Breast Cancer News
In this section, access cutting-edge breast cancer news on treatment updates, emerging therapies, study results and other medical and quality-of-life issues important to you.
A study of young women diagnosed with stage I-III breast cancer using traditional staging methods found that later PET/CT scans changed 21 percent of those diagnoses to stage III or IV.
An analysis of data on more than 10,000 women with inflammatory breast cancer looked at the use of trimodality treatment, in which three treatment types (surgery, chemotherapy and radiation therapy) are used. The study found that women who had this type of therapy lived longer than women who did not.
Researchers say if a woman is obese before, shortly after or more than a year after being diagnosed with breast cancer, her risk of dying from cancer or from any cause is higher than that of a woman with breast cancer who is a healthy weight.
Researchers found only about a third of women are exercising enough after being diagnosed with breast cancer. They say women, especially African-Americans, should be given more information from their healthcare teams about the benefits of exercise.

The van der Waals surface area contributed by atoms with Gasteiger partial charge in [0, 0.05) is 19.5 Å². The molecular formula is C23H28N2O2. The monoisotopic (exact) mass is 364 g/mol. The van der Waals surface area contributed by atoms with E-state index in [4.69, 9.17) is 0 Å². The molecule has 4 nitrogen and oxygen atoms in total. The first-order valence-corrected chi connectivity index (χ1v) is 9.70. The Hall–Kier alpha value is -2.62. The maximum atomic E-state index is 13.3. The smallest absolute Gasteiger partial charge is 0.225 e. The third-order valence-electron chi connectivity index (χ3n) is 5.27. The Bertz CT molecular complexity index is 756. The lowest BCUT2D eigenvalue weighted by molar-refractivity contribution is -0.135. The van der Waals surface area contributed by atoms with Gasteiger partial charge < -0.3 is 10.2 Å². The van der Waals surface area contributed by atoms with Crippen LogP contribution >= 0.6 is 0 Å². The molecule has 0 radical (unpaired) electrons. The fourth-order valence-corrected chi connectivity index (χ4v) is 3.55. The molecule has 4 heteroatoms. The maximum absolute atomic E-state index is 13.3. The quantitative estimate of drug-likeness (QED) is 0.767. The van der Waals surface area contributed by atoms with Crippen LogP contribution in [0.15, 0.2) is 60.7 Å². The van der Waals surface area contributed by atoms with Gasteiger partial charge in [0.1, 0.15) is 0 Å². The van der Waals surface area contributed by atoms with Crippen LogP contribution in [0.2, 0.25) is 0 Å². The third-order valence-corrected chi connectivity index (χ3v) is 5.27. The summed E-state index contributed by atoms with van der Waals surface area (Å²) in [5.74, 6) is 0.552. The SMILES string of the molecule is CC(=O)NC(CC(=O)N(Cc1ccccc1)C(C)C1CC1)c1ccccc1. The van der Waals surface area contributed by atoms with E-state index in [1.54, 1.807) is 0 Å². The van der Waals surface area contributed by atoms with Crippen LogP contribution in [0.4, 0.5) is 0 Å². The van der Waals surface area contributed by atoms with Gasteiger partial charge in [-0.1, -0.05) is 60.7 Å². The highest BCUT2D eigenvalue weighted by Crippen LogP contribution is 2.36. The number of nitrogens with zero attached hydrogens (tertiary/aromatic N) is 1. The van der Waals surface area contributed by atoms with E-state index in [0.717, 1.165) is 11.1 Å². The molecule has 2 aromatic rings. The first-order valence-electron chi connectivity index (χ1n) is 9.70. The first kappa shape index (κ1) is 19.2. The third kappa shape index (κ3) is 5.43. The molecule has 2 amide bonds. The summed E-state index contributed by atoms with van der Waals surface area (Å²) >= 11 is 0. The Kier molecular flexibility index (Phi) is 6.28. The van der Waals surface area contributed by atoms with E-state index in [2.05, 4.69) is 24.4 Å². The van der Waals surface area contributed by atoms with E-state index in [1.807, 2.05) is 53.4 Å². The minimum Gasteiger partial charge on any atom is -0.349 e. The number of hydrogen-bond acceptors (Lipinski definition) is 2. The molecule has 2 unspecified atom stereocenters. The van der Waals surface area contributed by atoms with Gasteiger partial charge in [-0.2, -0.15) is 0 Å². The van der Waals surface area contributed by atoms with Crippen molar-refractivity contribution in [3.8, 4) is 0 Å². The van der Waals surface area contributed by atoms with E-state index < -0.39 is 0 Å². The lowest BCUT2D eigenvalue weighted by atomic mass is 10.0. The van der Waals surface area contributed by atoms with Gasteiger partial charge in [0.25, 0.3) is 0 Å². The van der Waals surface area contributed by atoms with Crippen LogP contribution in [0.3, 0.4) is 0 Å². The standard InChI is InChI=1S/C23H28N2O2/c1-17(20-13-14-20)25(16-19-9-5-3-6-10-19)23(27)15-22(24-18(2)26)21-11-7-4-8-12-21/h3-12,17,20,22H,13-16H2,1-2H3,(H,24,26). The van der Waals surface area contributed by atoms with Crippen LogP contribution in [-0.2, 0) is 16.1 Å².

A recent study found that though complementary therapy use is widespread, many women don’t understand the impact some therapies may have on their breast cancer treatment or general health. Complementary therapies are non-medical approaches to care used along with medical treatment, such as acupuncture, tai chi and meditation.
The American Society of Clinical Oncology, ASCO, released a new treatment guideline for HER2-negative breast cancer that has spread from the breast to nearby areas or distant parts of the body.
Researchers suggest healthcare providers take note of the connection between distress caused by lymphedema and poor mental and physical health and use this information to help women with breast cancer.
Researchers suggest more studies be done on carboplatin to find out if it could have long-term benefits and to see what types of people with triple-negative breast cancer it helps most.
Final results of the phase III TH3RESA trial confirm that the medicine T-DM1 extends progression-free survival, PFS, in people who have HER2-positive metastatic breast cancer that no longer responds well to first-line treatments, such as trastuzumab. PFS is the time from the start of treatment until the disease grows or spreads.
Early results of this study were presented at the European Cancer Congress, in Amsterdam, in the fall of 2013.
An article published in JAMA Surgery suggests that even while some state laws are mandating changes in the way doctors discuss the safety of breast implants and the pros and cons of having immediate or delayed reconstruction, gaps in education still remain.